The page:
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Sketchbooks by Hermann Koeler (1837)

sailing_2Hermann Koeler, one of the first Germans to visit South Australia and to document the conditions prevailing in the colony between 1837 and 1838, is believed to have been born on 3rd August 1813 in Celle, Germany. Of his family, education and employment relatively little is known, except that he was the first of ten children from his father’s second marriage and that he was a medical doctor, engaged as a ship’s surgeon, aboard the ‘Solway’ which departed Hamburg, via England, in June 1837 bound for Kingscote on Kangaroo Island.

onbaord_2It is presumed that Koeler then crossed over to Glenelg aboard the cutter ‘William’ on 21st October 1837. At the time of Koeler’s arrival, Adelaide was home to approximately two thousand settlers, most of whom lived in tents, timber huts and shanties thatched with reeds, located around the parklands and the banks of the River Torrens. It is thought that Koeler occupied a reed hut himself at Glenelg for the six months following his arrival but what, exactly, he did during his stay remains somewhat of a mystery. What we do know, is that his contribution to our understanding of the relations between Aboriginal people and white settlers in the first years of the colony is significant. Unlike Protector William Wyatt, who painted a picture of relative racial harmony, Koeler, who did not represent an official body, reported incidents of friction and threats between the two groups which had not been reported elsewhere. He commented on the antipathy of the lower-class colonists towards the Aborigines and indicated that the colonists kept loaded rifles in their rooms, taking them on short journeys as well. Koeler also described how the spread of white settler’s animals had had a most detrimental effect on the local wildlife, significantly depleting their huntable stock levels and how the white sailors had spread disease throughout the Aboriginal community.

ruins_2Through his publications Koeler also provided important information about the living conditions of the two thousand white settlers in Adelaide during the early years. Conditions were harsh; basic needs such as milk and meat were both expensive and rare and reliable drinking water was difficult to source. He also offered extensive and astonishingly perceptive details about the physical conditions of the colony, including its sparse vegetation, its seasons and its geology.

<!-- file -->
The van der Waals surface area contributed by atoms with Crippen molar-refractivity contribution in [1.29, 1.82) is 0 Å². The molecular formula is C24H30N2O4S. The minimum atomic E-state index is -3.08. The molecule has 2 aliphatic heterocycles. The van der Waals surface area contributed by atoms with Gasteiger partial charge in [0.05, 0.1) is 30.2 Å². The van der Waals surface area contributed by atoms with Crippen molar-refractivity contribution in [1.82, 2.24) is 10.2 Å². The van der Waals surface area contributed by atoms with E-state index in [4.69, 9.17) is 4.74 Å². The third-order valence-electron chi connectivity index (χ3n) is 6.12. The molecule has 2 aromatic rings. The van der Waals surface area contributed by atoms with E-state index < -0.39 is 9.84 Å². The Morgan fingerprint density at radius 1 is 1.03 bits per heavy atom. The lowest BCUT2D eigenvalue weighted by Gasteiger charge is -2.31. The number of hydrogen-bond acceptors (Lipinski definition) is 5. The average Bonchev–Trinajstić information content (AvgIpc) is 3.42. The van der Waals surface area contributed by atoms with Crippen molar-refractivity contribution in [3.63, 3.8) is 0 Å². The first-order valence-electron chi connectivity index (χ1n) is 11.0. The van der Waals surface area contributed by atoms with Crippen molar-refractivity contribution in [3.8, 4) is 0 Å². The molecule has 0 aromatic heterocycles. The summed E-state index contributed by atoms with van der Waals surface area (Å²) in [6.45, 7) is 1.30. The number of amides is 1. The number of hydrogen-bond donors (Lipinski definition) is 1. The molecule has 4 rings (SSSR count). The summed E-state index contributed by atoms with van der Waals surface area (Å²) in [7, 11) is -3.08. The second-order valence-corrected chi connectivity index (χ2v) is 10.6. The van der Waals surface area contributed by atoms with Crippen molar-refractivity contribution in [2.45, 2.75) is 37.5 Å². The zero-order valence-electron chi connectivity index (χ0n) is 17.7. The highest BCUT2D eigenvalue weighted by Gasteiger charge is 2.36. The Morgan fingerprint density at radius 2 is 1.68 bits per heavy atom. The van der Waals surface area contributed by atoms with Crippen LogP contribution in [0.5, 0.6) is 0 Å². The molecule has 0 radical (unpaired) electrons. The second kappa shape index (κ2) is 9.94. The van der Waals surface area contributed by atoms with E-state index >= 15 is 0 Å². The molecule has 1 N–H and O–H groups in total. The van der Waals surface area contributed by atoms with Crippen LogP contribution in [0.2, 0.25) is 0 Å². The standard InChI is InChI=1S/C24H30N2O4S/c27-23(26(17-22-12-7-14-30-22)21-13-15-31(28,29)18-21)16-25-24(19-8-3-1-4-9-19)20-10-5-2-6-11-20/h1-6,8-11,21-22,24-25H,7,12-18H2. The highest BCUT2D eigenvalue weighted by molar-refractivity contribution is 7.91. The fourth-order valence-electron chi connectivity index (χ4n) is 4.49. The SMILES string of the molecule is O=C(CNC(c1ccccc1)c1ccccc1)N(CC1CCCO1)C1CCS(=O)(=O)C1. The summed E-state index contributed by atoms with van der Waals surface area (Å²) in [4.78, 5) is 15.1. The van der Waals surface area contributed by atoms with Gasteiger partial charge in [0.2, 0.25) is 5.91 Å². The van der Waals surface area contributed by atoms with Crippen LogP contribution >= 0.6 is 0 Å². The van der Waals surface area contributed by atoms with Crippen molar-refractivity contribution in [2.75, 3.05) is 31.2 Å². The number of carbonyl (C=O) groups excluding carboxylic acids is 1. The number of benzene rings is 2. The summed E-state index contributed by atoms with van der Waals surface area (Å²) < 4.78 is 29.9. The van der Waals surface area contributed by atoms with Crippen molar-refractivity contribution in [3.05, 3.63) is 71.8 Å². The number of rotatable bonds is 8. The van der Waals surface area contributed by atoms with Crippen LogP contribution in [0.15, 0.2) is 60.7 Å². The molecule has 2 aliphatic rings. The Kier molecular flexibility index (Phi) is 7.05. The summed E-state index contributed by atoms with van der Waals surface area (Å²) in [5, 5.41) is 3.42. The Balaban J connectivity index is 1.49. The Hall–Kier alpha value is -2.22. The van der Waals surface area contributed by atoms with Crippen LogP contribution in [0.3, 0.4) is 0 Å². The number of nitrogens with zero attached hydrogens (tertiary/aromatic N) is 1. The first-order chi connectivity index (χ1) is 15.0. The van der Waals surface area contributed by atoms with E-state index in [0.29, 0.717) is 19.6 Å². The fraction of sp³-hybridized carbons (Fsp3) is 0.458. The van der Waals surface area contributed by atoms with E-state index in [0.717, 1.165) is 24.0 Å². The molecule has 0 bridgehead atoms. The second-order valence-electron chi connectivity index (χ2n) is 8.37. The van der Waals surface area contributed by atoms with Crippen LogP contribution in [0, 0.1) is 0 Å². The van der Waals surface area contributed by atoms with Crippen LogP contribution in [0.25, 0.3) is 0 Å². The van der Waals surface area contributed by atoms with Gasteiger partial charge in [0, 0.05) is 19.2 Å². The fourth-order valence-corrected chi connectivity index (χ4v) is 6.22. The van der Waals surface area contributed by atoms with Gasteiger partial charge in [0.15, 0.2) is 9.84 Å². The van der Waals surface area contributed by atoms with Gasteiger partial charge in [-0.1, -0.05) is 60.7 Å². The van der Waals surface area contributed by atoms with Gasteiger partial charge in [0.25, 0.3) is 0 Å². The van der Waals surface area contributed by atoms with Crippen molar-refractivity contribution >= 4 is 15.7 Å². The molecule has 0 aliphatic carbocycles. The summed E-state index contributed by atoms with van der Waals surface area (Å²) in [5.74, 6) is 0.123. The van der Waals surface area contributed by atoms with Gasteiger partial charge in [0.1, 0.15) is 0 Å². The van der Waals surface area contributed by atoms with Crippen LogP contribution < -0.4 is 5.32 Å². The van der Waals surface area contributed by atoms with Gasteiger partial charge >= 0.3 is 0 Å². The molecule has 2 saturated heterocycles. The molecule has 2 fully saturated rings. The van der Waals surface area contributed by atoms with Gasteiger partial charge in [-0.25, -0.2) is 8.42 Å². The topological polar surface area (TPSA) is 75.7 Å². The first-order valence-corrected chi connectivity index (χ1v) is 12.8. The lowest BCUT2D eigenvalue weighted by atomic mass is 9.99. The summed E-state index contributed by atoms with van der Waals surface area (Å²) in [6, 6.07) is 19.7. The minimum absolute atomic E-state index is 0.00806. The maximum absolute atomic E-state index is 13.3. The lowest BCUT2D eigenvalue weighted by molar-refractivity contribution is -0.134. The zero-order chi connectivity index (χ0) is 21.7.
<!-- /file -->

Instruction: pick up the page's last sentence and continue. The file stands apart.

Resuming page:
One of the most substantial contributions Koeler made, however, to our understanding of life in Adelaide at the time was through his notes on the Kaurnaspear_2 language, which predated Teichelmann’s and Schürmann’s 1840 account. Koeler was by no means a linguist and what he recorded was not the Kaurna language, spoken in the Kaurna community, but a deliberately simplified contact jargon which was used to communicate with Europeans. In fact, his wordlist of 140 Kaurna terms, most of which described body parts or body functions and movements, failed to distinguish between Kaurna and Pidgin English words, the latter of which had spread from New South Wales to South Australia. Despite this, perhaps even because of it, Koeler’s linguistic notes remain significant. His wordlist is one of the earliest ever compiled on the Kaurna language, it is a totally independent source and it provides a number of early examples of South Australian Pidgin English which would later develop into “cattle station English” in the state’s north.

washing_sale_2Hermann Koeler’s three sketch books were acquired by Rare Books & Special Collections in September 2014 with the assistance of the University’s General Linguistics Professor, Peter Mühlhäusler. They include representations of Aboriginal weapons and artefacts, drawings of boats (potentially those used by Koeler to travel to and from South Australia) and possibly even a representation of an Aboriginal man wearing a possum skin.

The Sketch books are available for viewing in Rare Books and Special Collections at MSS 0185 (Strong Room Manuscripts Collection).

Citation: Sketchbooks / Herman Koeler; 1837

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